"We spent a long time touring after Damage, and we didn't work for about three years," Spencer explains. "The reason for the hiatus was that I wanted to take a break and focus on another project of mine, Heavy Trash. We released three albums and toured all over the place." Heavy Trash, a creative partnership with ex-Madder Rose bassist Matt Verta-Ray, had a more rockabilly-inflected sound than Spencer's main band.

Spencer had long been doing side projects out of his artistic comfort zone, working with the likes of R.L. Burnside, Dub Narcotic Soundsystem, the Gibson Bros. and Boss Hog. The Blues Explosion also had released the Experimental Remixes album in 1995, making them among the first American indie rock outfits to collaborate with hip-hop and dance producers, in this case running the gamut from the Beastie Boys' Mike D to Moby and even RZA and GZA of the Wu-Tang Clan.

Fast forward to 2008, and as Spencer explains, the Blues Explosion "began playing live again, slowly at first. A few shows here and there, and it felt good. We started playing more regularly. In 2011 we started to talk about making another studio album." With Spencer producing, the band eased into making a more straightforward rock 'n' roll record, with a lot less of the stylistic detours they had adhered to in the past. The result is 2013's Meat + Bone, a perfect title if there ever was one.

"For Meat + Bone, the focus is on the band, stripped down and raw," Spencer says. "It's really just about us playing the songs in the studio. We made some records that were more adventurous or experimental as far as production. This is more of a document. All of our records start with us just playing live in the studio. The heart of the song is always a live performance. Sometimes we'll take a bar and sample it and loop it. More often, it's a performance. We wrote the songs the same way (we've always done). We get together and play. I write the lyrics but the music is collaborative. Writing through action. We don't discuss what we're trying to do, we just do it. We're composing the material by chance."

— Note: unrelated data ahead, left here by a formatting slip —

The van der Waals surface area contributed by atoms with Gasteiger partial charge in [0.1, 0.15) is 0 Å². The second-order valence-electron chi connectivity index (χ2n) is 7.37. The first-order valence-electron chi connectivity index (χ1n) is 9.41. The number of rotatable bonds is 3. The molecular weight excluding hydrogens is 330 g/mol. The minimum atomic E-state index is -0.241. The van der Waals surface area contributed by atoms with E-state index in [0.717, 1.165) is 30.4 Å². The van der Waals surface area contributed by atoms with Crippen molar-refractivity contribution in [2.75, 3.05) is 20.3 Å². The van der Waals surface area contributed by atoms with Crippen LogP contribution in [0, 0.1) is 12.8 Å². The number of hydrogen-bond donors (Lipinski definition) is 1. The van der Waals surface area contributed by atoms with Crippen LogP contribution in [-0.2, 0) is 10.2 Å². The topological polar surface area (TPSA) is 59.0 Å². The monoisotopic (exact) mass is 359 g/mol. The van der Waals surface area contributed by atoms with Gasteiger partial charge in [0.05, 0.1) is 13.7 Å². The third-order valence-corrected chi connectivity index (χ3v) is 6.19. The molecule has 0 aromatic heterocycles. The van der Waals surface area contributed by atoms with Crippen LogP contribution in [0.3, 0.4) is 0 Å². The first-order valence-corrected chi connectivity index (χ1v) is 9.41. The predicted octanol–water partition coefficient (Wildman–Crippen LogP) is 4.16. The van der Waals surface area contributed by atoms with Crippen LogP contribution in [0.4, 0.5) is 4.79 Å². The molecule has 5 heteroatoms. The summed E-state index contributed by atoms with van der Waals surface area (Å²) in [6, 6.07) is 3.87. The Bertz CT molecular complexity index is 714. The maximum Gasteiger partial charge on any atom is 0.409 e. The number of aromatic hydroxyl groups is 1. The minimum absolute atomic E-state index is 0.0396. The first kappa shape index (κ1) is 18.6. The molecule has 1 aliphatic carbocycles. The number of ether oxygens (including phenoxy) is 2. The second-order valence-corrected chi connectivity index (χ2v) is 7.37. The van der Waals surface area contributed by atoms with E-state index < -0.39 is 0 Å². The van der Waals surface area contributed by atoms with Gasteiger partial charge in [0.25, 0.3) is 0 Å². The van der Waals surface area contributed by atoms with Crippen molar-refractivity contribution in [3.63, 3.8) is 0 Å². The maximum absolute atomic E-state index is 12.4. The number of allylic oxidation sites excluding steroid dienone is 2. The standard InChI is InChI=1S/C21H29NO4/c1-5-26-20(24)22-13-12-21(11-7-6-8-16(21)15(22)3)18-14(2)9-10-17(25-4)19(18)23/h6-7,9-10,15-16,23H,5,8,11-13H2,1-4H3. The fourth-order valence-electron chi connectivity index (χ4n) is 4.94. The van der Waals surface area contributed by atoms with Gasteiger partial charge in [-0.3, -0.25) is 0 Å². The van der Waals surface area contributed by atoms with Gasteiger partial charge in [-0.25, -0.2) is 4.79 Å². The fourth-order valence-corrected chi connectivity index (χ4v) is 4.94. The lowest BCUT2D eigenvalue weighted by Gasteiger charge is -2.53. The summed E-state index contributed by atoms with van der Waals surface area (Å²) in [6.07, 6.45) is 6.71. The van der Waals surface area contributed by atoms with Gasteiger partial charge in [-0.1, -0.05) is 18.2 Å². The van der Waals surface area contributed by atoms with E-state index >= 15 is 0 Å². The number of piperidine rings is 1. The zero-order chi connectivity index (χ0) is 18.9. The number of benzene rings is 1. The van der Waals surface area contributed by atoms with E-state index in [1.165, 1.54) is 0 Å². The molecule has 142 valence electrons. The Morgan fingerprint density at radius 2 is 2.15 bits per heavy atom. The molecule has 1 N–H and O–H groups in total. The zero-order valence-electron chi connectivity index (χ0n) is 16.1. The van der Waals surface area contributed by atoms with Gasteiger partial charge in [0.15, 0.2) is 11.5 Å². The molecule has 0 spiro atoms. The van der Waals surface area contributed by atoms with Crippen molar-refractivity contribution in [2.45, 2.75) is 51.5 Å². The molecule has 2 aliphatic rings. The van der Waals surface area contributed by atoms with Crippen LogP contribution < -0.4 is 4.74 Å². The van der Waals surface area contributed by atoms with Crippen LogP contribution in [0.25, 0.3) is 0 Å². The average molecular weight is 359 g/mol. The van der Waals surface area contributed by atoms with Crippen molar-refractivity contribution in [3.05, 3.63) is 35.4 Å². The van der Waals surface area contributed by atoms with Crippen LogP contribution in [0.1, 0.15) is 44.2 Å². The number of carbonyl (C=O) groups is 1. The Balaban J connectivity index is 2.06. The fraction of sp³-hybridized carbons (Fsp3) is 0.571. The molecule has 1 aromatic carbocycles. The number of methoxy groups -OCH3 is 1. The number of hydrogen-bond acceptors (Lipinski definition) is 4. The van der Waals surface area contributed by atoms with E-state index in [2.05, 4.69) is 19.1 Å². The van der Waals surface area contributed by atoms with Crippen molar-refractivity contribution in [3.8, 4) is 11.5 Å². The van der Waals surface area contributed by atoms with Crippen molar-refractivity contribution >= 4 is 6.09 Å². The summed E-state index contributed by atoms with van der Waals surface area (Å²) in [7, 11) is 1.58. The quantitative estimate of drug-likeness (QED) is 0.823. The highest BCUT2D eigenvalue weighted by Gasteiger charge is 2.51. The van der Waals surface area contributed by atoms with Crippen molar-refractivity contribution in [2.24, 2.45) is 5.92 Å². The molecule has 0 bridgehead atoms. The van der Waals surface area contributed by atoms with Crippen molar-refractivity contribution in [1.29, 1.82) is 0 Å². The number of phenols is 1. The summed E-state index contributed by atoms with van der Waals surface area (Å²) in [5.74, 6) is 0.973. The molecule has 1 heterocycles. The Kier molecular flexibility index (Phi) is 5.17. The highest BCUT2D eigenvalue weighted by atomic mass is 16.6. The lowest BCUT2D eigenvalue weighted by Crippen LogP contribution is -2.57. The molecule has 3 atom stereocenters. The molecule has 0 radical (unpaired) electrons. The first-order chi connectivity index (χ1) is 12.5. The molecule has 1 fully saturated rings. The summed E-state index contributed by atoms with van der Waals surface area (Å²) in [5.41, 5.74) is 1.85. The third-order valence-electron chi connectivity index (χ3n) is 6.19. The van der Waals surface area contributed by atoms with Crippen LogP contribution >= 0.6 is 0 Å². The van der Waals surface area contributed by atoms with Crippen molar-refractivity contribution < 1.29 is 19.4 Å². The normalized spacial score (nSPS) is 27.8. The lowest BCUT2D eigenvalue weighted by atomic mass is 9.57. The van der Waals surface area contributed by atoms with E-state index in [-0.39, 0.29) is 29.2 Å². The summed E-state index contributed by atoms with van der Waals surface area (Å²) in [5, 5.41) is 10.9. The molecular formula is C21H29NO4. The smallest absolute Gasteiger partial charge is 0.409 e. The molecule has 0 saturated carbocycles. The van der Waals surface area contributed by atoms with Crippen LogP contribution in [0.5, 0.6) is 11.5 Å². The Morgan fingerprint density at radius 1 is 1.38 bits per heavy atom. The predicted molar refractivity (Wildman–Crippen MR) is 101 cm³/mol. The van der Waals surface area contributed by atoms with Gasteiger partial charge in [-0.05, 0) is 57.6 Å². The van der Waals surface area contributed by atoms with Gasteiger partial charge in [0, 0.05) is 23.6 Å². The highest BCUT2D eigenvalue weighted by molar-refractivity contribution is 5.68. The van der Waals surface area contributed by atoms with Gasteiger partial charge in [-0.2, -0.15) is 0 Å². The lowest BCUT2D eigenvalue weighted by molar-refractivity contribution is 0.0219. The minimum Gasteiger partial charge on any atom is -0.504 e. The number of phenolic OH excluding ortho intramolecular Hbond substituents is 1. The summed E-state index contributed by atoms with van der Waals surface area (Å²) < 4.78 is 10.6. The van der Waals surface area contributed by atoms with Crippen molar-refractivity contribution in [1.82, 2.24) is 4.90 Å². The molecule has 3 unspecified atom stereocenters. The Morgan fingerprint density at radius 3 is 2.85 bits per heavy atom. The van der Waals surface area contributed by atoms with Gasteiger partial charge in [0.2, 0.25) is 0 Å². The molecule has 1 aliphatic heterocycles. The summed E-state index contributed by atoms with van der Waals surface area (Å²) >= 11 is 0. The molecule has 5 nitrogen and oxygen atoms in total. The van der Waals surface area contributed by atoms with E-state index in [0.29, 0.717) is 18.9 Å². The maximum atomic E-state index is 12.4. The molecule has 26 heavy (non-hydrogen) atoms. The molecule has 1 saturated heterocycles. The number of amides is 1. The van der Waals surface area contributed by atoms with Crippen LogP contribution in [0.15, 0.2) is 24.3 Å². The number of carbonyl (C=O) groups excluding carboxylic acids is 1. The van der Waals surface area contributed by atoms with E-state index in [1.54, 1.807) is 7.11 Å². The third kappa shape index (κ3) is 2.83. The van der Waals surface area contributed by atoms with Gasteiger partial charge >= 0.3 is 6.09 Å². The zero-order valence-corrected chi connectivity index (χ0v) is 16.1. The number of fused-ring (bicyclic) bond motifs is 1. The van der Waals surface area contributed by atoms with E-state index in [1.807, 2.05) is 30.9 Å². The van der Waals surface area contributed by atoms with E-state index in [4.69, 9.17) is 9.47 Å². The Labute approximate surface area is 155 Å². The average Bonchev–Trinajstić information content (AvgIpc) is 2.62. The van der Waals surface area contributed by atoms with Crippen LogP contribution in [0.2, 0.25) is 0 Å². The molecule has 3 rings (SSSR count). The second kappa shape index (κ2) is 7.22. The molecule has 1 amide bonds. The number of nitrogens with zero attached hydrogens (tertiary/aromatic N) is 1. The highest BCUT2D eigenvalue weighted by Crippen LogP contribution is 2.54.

Meat + Bone is an unquestionable triumph in that regard. Even though Spencer says "we like to mess with people's heads a little bit," there's not much head-scratching going on while the record is playing. It's the sound of a great band playing what they love because they love it. The James Brown funk, the Rolling Stones swing, the Sonics' exploding speaker raunch—it's all here; the album is the culmination of a half-century's worth of uncontrollable body-music.

At this point, the Blues Explosion's influence and contribution have withstood the test of time. They really don't have anything to prove to their audience. So why do they do it? "It's enjoyable; it feels good." Spencer says. "The drive is still there. The obsession and the passion. The three of us are still obsessed with music, different kinds of music. And it feels great to be onstage with this band."

As for the controversies regarding their authenticity that plagued them in the past, I asked Spencer if he thought any allegations of racism would be leveled at the Blues Explosion in the present cultural climate. "In 2013, it's a post-Internet world. Young people are much more accustomed to mashing up and combining different things. You hear a song here, you grab a song there. There's much more flexibility and open-mindedness (among today's audiences)."

When asked whether a musical act could have a similar polarizing impact as Pussy Galore had in the '80s, and the Blues Explosion had in the '90s, Spencer's answer was simple: "Why not?" And as Spencer howls in Meat + Bone's "Get Your Pants Off": "I told you you could do it!" He's right.